December 5, 2006 Last spring I wrote about what I saw to be a sharp downturn in the economy in the "rustbelt" states, particularly Michigan.
March 28, 2007
The Federal Reserve sees no need to cut interest rates in the light of adverse recent economic data, Ben Bernanke said on Wednesday.
The Fed chairman said ”to date, the incoming data have supported the view that the current stance of policy is likely to foster sustainable economic growth and a gradual ebbing in core inflation”.

July 21, 2007 My guess is that if there is an interest rate change, a cut is more likely than an increase. The key variables to be watching at this point are real estate prices and the inventory of unsold homes.
August 11, 2007 I suspect that within 6 months the Federal Reserve will be forced to lower interest rates before housing becomes a black hole.
September 11, 2007 It only means that the overall process has flaws guaranteeing it will be slow in responding to changes in the economy... and tend to over-react as a result.
September 18, 2007 I think a 4% rate is really what is needed to turn the economy back on the right course. The rate may not get there, but more cuts will be needed with employment rates down and foreclosure rates up.
October 25, 2007 How long will it be before I will be able to write: "The Federal Reserve lowered its lending rate to 4% in response to the collapse of the U.S. housing market and massive numbers of foreclosures that threaten the banking and mortgage sectors."
"Should the elevated turbulence persist, it would increase the possibility of further tightening in financial conditions for households and businesses," he said.

"Uncertainties about the economic outlook are unusually high right now," he said. "These uncertainties require flexible and pragmatic policymaking -- nimble is the adjective I used a few weeks ago."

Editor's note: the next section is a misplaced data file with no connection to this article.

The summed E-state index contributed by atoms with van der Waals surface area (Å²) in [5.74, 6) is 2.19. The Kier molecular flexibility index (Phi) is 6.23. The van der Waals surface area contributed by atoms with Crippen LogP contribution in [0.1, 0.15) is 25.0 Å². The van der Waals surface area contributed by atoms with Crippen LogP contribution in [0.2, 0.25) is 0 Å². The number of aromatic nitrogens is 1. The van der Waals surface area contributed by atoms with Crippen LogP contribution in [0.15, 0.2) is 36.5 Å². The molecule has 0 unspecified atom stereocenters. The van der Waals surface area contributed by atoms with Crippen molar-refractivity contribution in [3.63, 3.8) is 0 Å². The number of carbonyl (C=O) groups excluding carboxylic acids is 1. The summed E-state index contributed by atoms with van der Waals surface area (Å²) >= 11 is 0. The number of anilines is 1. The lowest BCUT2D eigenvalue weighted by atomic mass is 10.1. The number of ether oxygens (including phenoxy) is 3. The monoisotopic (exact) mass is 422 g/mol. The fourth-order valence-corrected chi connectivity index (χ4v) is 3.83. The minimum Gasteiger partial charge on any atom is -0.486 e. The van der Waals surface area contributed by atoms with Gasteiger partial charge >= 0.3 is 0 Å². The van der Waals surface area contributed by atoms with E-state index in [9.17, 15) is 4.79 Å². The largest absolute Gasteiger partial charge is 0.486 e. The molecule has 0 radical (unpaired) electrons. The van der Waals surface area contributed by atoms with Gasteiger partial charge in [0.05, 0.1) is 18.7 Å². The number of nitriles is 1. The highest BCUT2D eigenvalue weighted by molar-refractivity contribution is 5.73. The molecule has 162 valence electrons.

December 11, 2007 Somehow the Fed misses the obvious.
[Image from:]
December 13, 2007 [from The Christian Science Monitor]
"The odds of a recession are now above 50 percent," says Mark Zandi, chief economist at Moody's "We are right on the edge of a recession in part because of the Fed's reluctance to reduce interest rates more aggressively." [see my comments of September 11]
January 7, 2008 The real problem now is that consumers can't rescue the economy and manufacturing, which is already weakening, will continue to weaken. We've gutted the forces that could avoid a downturn. The question is not whether there will be a recession, but can it be dampened sufficiently so that it is very short.
January 11, 2008 This is death by a thousand cuts.
January 13, 2008 [N.Y. Times]
“The question is not whether we will have a recession, but how deep and prolonged it will be,” said David Rosenberg, the chief North American economist at Merrill Lynch. “Even if the Fed’s moves are going to work, it will not show up until the later part of 2008 or 2009.
January 17, 2008 A few days ago, Anna Schwartz, nonagenarian economist, implicated the Federal Reserve as the cause of the present lending crisis [from the Telegraph - UK]:
The high priestess of US monetarism - a revered figure at the Fed - says the central bank is itself the chief cause of the credit bubble, and now seems stunned as the consequences of its own actions engulf the financial system. "The new group at the Fed is not equal to the problem that faces it," she says, daring to utter a thought that fellow critics mostly utter sotto voce.
January 22, 2008 The cut has become infected and a limb is in danger. Ben Bernanke is panicking and the Fed has its emergency triage team cutting rates... this time by 3/4%. ...

What should the Federal Reserve do now? Step back... and don't be so anxious to raise rates at the first sign of economic improvement.
Individuals and businesses need stability in their financial cost structures so that they can plan effectively and keep their ships afloat. Wildly fluctuating rates... regardless of what the absolute levels are... create problems. Either too much spending or too much fear. It's just not that difficult to comprehend. Why has it been so difficult for the Fed?

About Me

My photo
Michigan, United States
Air Force (SAC) captain 1968-72. Retired after 35 years of business and logistical planning, including running a small business. Two sons with advanced degrees; one with a business and pre-law degree. Beautiful wife who has put up with me for 4 decades. Education: B.A. (Sociology major; minors in philosopy, English literature, and German) M.S. Operations Management (like a mixture of an MBA with logistical planning)